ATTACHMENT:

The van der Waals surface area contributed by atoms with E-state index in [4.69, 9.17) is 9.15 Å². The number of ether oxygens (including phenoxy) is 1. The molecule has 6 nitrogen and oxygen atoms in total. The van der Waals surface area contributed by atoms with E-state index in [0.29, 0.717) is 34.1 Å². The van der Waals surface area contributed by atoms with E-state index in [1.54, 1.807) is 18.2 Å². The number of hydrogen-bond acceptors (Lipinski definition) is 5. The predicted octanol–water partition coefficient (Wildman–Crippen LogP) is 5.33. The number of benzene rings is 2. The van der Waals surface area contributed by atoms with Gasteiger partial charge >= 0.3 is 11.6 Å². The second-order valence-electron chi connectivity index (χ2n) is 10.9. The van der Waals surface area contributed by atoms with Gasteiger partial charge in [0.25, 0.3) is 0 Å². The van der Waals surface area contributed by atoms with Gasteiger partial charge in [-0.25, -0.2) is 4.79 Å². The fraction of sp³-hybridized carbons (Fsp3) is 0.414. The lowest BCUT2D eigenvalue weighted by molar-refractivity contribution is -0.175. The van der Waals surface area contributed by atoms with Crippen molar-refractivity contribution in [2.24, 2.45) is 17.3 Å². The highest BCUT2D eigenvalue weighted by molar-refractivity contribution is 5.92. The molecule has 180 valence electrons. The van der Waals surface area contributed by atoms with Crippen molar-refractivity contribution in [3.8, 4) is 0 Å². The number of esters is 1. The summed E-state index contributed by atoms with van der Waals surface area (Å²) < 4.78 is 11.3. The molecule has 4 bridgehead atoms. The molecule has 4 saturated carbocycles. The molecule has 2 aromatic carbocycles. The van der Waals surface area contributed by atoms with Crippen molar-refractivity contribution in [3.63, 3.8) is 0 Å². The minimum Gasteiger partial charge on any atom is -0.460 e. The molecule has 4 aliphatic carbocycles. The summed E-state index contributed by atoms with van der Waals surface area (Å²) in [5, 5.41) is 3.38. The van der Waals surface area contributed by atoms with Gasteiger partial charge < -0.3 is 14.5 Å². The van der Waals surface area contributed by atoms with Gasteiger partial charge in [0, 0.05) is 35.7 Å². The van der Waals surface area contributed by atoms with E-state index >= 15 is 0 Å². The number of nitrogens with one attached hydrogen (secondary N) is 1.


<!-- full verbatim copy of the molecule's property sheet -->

The van der Waals surface area contributed by atoms with E-state index in [4.69, 9.17) is 9.15 Å². The number of ether oxygens (including phenoxy) is 1. The molecule has 6 nitrogen and oxygen atoms in total. The van der Waals surface area contributed by atoms with E-state index in [0.29, 0.717) is 34.1 Å². The van der Waals surface area contributed by atoms with E-state index in [1.54, 1.807) is 18.2 Å². The number of hydrogen-bond acceptors (Lipinski definition) is 5. The predicted octanol–water partition coefficient (Wildman–Crippen LogP) is 5.33. The number of benzene rings is 2. The van der Waals surface area contributed by atoms with Gasteiger partial charge >= 0.3 is 11.6 Å². The second-order valence-electron chi connectivity index (χ2n) is 10.9. The van der Waals surface area contributed by atoms with Gasteiger partial charge in [0.25, 0.3) is 0 Å². The van der Waals surface area contributed by atoms with Gasteiger partial charge in [-0.25, -0.2) is 4.79 Å². The fraction of sp³-hybridized carbons (Fsp3) is 0.414. The lowest BCUT2D eigenvalue weighted by molar-refractivity contribution is -0.175. The van der Waals surface area contributed by atoms with Crippen molar-refractivity contribution in [2.24, 2.45) is 17.3 Å². The highest BCUT2D eigenvalue weighted by molar-refractivity contribution is 5.92. The molecule has 180 valence electrons. The van der Waals surface area contributed by atoms with Crippen molar-refractivity contribution in [3.8, 4) is 0 Å². The number of esters is 1. The summed E-state index contributed by atoms with van der Waals surface area (Å²) < 4.78 is 11.3. The molecule has 4 bridgehead atoms. The molecule has 4 saturated carbocycles. The molecule has 2 aromatic carbocycles. The van der Waals surface area contributed by atoms with Crippen molar-refractivity contribution in [3.63, 3.8) is 0 Å². The minimum Gasteiger partial charge on any atom is -0.460 e. The molecule has 4 aliphatic carbocycles. The summed E-state index contributed by atoms with van der Waals surface area (Å²) in [5, 5.41) is 3.38. The van der Waals surface area contributed by atoms with Gasteiger partial charge < -0.3 is 14.5 Å². The van der Waals surface area contributed by atoms with Gasteiger partial charge in [0, 0.05) is 35.7 Å². The van der Waals surface area contributed by atoms with E-state index >= 15 is 0 Å². The number of nitrogens with one attached hydrogen (secondary N) is 1.